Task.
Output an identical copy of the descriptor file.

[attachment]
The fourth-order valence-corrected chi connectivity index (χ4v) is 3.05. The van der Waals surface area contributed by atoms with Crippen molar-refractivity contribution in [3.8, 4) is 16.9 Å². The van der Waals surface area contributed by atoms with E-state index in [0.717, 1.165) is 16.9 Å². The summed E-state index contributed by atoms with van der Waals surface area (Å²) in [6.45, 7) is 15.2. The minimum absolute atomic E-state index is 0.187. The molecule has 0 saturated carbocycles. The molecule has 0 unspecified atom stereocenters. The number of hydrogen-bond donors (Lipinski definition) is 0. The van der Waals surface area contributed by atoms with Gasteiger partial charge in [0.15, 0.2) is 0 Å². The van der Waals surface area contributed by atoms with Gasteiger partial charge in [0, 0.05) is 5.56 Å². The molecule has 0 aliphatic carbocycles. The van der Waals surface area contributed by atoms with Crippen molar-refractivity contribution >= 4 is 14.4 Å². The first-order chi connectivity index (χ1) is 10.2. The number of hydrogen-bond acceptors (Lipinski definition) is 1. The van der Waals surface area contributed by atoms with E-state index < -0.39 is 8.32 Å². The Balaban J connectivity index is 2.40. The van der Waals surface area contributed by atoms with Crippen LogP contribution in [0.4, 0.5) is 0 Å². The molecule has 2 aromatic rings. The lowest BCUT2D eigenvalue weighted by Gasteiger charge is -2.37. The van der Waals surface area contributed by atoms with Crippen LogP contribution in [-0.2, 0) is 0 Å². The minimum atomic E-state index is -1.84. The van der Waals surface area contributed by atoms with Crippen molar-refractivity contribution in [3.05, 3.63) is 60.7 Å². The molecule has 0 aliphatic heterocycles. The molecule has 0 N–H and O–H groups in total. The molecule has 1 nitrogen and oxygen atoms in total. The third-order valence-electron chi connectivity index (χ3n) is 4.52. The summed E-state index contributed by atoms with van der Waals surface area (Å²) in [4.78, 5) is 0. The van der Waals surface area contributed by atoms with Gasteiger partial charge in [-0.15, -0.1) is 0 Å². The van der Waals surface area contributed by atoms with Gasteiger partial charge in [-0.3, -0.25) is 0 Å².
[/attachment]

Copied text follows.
The fourth-order valence-corrected chi connectivity index (χ4v) is 3.05. The van der Waals surface area contributed by atoms with Crippen molar-refractivity contribution in [3.8, 4) is 16.9 Å². The van der Waals surface area contributed by atoms with E-state index in [0.717, 1.165) is 16.9 Å². The summed E-state index contributed by atoms with van der Waals surface area (Å²) in [6.45, 7) is 15.2. The minimum absolute atomic E-state index is 0.187. The molecule has 0 saturated carbocycles. The molecule has 0 unspecified atom stereocenters. The number of hydrogen-bond donors (Lipinski definition) is 0. The van der Waals surface area contributed by atoms with Gasteiger partial charge in [0.15, 0.2) is 0 Å². The van der Waals surface area contributed by atoms with Gasteiger partial charge in [0, 0.05) is 5.56 Å². The molecule has 0 aliphatic carbocycles. The van der Waals surface area contributed by atoms with Crippen molar-refractivity contribution >= 4 is 14.4 Å². The first-order chi connectivity index (χ1) is 10.2. The number of hydrogen-bond acceptors (Lipinski definition) is 1. The van der Waals surface area contributed by atoms with E-state index < -0.39 is 8.32 Å². The Balaban J connectivity index is 2.40. The van der Waals surface area contributed by atoms with Crippen LogP contribution in [0.4, 0.5) is 0 Å². The molecule has 2 aromatic rings. The lowest BCUT2D eigenvalue weighted by Gasteiger charge is -2.37. The van der Waals surface area contributed by atoms with Crippen LogP contribution in [-0.2, 0) is 0 Å². The minimum atomic E-state index is -1.84. The van der Waals surface area contributed by atoms with Crippen molar-refractivity contribution in [3.05, 3.63) is 60.7 Å². The molecule has 0 aliphatic heterocycles. The molecule has 0 N–H and O–H groups in total. The molecule has 1 nitrogen and oxygen atoms in total. The third-order valence-electron chi connectivity index (χ3n) is 4.52. The summed E-state index contributed by atoms with van der Waals surface area (Å²) in [4.78, 5) is 0. The van der Waals surface area contributed by atoms with Gasteiger partial charge in [-0.15, -0.1) is 0 Å². The van der Waals surface area contributed by atoms with Gasteiger partial charge in [-0.3, -0.25) is 0 Å².